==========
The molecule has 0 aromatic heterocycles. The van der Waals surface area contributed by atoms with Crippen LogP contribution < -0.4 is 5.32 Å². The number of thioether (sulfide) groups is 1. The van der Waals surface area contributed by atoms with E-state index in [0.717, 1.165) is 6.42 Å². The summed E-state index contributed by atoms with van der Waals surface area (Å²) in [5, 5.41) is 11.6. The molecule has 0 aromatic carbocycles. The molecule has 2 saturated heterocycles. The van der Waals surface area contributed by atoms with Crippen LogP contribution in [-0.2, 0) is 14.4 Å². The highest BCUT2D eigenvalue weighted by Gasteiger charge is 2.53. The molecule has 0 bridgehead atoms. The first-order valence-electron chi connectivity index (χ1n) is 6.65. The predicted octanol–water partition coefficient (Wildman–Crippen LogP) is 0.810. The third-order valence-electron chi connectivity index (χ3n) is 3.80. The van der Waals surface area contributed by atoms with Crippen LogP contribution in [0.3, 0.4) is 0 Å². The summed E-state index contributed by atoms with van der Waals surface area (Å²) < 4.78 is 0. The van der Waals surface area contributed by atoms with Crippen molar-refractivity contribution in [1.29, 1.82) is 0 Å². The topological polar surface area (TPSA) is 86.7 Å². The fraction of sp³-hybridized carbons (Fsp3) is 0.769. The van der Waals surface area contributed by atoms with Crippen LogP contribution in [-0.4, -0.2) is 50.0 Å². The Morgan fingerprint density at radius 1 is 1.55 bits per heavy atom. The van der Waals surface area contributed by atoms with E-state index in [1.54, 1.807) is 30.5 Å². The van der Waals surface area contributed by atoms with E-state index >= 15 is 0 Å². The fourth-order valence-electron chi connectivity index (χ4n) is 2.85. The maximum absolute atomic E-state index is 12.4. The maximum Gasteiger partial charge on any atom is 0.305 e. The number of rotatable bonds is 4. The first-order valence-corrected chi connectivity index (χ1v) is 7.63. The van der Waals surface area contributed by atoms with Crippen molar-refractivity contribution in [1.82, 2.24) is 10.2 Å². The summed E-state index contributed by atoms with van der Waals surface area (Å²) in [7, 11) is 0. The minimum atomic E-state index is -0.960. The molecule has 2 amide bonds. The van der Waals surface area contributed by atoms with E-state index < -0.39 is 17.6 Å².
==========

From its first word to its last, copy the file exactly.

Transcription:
The molecule has 0 aromatic heterocycles. The van der Waals surface area contributed by atoms with Crippen LogP contribution < -0.4 is 5.32 Å². The number of thioether (sulfide) groups is 1. The van der Waals surface area contributed by atoms with E-state index in [0.717, 1.165) is 6.42 Å². The summed E-state index contributed by atoms with van der Waals surface area (Å²) in [5, 5.41) is 11.6. The molecule has 0 aromatic carbocycles. The molecule has 2 saturated heterocycles. The van der Waals surface area contributed by atoms with Crippen LogP contribution in [-0.2, 0) is 14.4 Å². The highest BCUT2D eigenvalue weighted by Gasteiger charge is 2.53. The molecule has 0 bridgehead atoms. The first-order valence-electron chi connectivity index (χ1n) is 6.65. The predicted octanol–water partition coefficient (Wildman–Crippen LogP) is 0.810. The third-order valence-electron chi connectivity index (χ3n) is 3.80. The van der Waals surface area contributed by atoms with Crippen LogP contribution in [0.3, 0.4) is 0 Å². The summed E-state index contributed by atoms with van der Waals surface area (Å²) < 4.78 is 0. The van der Waals surface area contributed by atoms with Crippen molar-refractivity contribution in [1.29, 1.82) is 0 Å². The topological polar surface area (TPSA) is 86.7 Å². The fraction of sp³-hybridized carbons (Fsp3) is 0.769. The van der Waals surface area contributed by atoms with Crippen LogP contribution in [-0.4, -0.2) is 50.0 Å². The Morgan fingerprint density at radius 1 is 1.55 bits per heavy atom. The van der Waals surface area contributed by atoms with E-state index in [1.54, 1.807) is 30.5 Å². The van der Waals surface area contributed by atoms with E-state index >= 15 is 0 Å². The fourth-order valence-electron chi connectivity index (χ4n) is 2.85. The maximum absolute atomic E-state index is 12.4. The maximum Gasteiger partial charge on any atom is 0.305 e. The number of rotatable bonds is 4. The first-order valence-corrected chi connectivity index (χ1v) is 7.63. The van der Waals surface area contributed by atoms with Crippen molar-refractivity contribution in [1.82, 2.24) is 10.2 Å². The summed E-state index contributed by atoms with van der Waals surface area (Å²) in [7, 11) is 0. The minimum atomic E-state index is -0.960. The molecule has 2 amide bonds. The van der Waals surface area contributed by atoms with E-state index < -0.39 is 17.6 Å².